Establish standards of cleanliness

To combat COVID-19, give your staff a checklist of the tasks that they should perform with each round of disinfection. This list can include things like vacuuming the floors, wiping down and fumigating all the surfaces. Anything that needs doing should be covered. Make sure that your staff feels free to ask any questions they may have about the cleanliness standard. It is also important to express that there are no dumb questions. Training is the best time to address confusion and establish best practices.

Teach them proper use of equipment

What equipment will your staff need to use? They should know the nitty gritties and troubleshooting techniques of every tool that will be a part of their cleaning arsenal.

Training in the use of PPE and hand hygiene

The cleaning staff must be trained to wear disposable gloves and gowns for all tasks in the cleaning process. Here are the a few things to include in the training:

1. Gloves and gowns should be compatible with the disinfectant products being used.

2. Additional PPE should be used based on the cleaning/ disinfectant products being used and where there is a risk of splash.

3. Gloves and gowns should be removed carefully to avoid contamination of the wearer and the surrounding area.

4. Hands must be cleaned after removing gloves.

5. If gowns are not available, coveralls, aprons or work uniforms should be worn during cleaning and disinfecting.

6. Gloves should be removed after cleaning an area occupied by infected persons and hands must be cleaned immediately afterwards.

7. Cleaning staff should immediately report breaches in PPE such as a tear in gloves or any other potential exposures to their supervisor.

8. Cleaning staff and others should clean hands often by washing them with soap and water for 20 seconds. If soap and water are not available and hands are not visibly dirty, an alcohol-based hand sanitizer that contains at least 60% alcohol may be used.

Tell them how to disinfect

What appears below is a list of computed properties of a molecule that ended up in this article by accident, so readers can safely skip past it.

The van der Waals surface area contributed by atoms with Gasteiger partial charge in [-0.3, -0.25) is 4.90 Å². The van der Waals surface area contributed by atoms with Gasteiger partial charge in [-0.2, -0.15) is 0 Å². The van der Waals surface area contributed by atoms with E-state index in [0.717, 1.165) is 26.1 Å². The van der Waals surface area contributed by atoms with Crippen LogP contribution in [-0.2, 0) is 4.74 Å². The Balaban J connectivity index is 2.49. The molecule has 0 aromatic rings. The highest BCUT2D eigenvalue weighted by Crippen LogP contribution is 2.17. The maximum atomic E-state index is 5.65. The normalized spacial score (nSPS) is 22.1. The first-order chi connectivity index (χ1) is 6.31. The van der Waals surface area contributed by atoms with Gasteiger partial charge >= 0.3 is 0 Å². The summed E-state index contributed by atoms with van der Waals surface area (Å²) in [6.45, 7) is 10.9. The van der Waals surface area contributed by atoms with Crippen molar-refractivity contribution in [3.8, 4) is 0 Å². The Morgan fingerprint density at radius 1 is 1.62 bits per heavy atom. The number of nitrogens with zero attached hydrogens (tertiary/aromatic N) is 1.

For instance, for disinfecting a hard (non-porous) surface, your cleaning staff should be using a detergent or soap and water prior to disinfection. For disinfection, only certified disinfectants should be used.

For electronics such as tablets, touch screens, keyboards, remote controls, and ATM machines, your staff must remove any visible contamination and consider use of wipeable covers for electronics.

Solicit feedback from your training staff

Feedback lies at the heart of a successful training program. So take feedback from your cleaning staff as they are the ones working on ground.

Additional considerations for cleaning companies

Cleaning companies must educate staff and workers performing cleaning, laundry, and trash pickup activities to recognize the symptoms of COVID-19 and provide instructions on what to do if they develop symptoms within 14 days after their last possible exposure to the virus. At a minimum, any staff should immediately notify their supervisor and the local health department if they develop symptoms of COVID-19.

A cleaning company should develop policies for worker protection and provide training to all cleaning staff on site prior to providing cleaning tasks. Training should include when to use PPE, what PPE is necessary, how to properly put on, take off and dispose of PPE.

Employers must ensure workers are trained on the hazards of the chemicals being used to achieve COVID disinfection.